Dymag Wheels are Back

02/04/2011 @ 3:31 pm, by Jensen Beeler3 COMMENTS

Once thought for dead, Dymag wheels are again be available for motorcycle enthusiasts, as the brand has been bought by CSA International Ltd. Resuming production in the United Kingdom, Dymag finds life again after going into administration in 2009. A maker of racing wheels since the 1970’s, Dymag made the first 3-spoke magnesium racing wheel, which helped propel Eddie Lawson to claim the AMA Superbike Championships in 1981 and 1982 & MotoGP World Championship in 1984.

Talking about the rekindled brand, Chairman of CSA International Limited Chris Shelley said, “Dymag is a legendary brand respected by racing and bike enthusiasts across the globe for design and performance excellence. We are currently investing heavily in new production processes and equipment to modernise the manufacturing process and shorten delivery lead times.”

“Dymag’s strength has always been its racing pedigree and innovative designs,” continued Shelley. “We possess the most comprehensive collection of designs for motorcycles dating back over 4 decades. Our mission is to fuse the passion and innovation of this iconic brand with 21st century production and customer services.”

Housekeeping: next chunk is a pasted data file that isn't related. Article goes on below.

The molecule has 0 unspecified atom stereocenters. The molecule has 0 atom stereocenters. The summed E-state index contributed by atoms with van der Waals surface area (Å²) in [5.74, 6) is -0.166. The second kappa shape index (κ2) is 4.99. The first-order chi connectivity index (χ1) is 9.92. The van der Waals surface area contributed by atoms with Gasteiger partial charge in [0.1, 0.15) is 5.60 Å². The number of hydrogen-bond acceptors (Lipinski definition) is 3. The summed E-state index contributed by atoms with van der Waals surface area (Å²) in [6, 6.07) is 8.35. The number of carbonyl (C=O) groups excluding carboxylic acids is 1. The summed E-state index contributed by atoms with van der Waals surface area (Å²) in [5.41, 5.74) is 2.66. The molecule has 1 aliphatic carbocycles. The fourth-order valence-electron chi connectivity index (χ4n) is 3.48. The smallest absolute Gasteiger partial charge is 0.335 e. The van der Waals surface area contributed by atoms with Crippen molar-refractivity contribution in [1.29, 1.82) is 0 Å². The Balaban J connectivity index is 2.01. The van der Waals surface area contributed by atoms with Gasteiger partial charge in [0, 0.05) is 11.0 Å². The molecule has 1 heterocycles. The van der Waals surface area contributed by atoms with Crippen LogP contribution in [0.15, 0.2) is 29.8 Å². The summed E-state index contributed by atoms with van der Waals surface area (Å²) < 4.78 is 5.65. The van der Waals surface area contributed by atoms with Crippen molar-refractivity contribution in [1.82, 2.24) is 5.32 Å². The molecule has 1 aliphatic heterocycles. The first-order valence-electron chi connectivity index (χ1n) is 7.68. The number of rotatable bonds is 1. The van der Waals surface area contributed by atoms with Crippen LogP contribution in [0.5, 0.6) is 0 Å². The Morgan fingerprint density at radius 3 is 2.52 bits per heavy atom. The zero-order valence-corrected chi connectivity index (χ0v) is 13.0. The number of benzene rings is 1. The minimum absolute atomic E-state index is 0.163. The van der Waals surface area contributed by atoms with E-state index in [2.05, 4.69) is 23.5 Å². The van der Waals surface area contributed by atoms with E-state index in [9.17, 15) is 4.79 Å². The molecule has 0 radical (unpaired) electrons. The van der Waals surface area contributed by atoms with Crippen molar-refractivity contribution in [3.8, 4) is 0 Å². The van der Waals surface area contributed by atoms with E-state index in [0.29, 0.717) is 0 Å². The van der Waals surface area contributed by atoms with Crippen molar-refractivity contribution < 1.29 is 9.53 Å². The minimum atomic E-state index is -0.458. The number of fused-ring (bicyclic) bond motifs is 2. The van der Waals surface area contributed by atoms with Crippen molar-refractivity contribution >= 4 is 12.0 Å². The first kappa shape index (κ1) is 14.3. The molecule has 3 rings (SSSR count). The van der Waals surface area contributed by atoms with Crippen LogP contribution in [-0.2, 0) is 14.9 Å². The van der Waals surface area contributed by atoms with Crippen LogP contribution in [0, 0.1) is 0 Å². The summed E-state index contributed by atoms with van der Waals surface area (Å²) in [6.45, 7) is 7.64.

Currently available are the Classic H3 (17″ & 18″), Superbike SB5 17”, and Road Racing TT3 (hollow 3-spoke) magnesium wheels, along with a 5-spoke carbon motorcycle wheel. In an effort to tell the nearly 40-years story of Dymag, CSA is looking for racing enthusiasts who have any stories and memories to track the history of Dymag. If you have such a story, send it to tom.grocott@leader.co.uk.

Source: Dymag

  • RSVDan

    Sweet! Glad to hear they’re back from the dead!

  • Good news. Let’s hope the new owners maintain the high standard.

  • Tom

    Any word on the purchase price for Dymag? I imagine its confidential. I think Stellican’s purchase of Indian is also still secret. IIRC, Bimota was purchased out of receivership for around $3.5mil several years ago. If only Moto Morini could have been saved……

    If there is enough initial capitalization, there can be a strong business argument for purchasing a bankrupt company with brand recognition rather than trying to start an equally competent product without the brand awareness.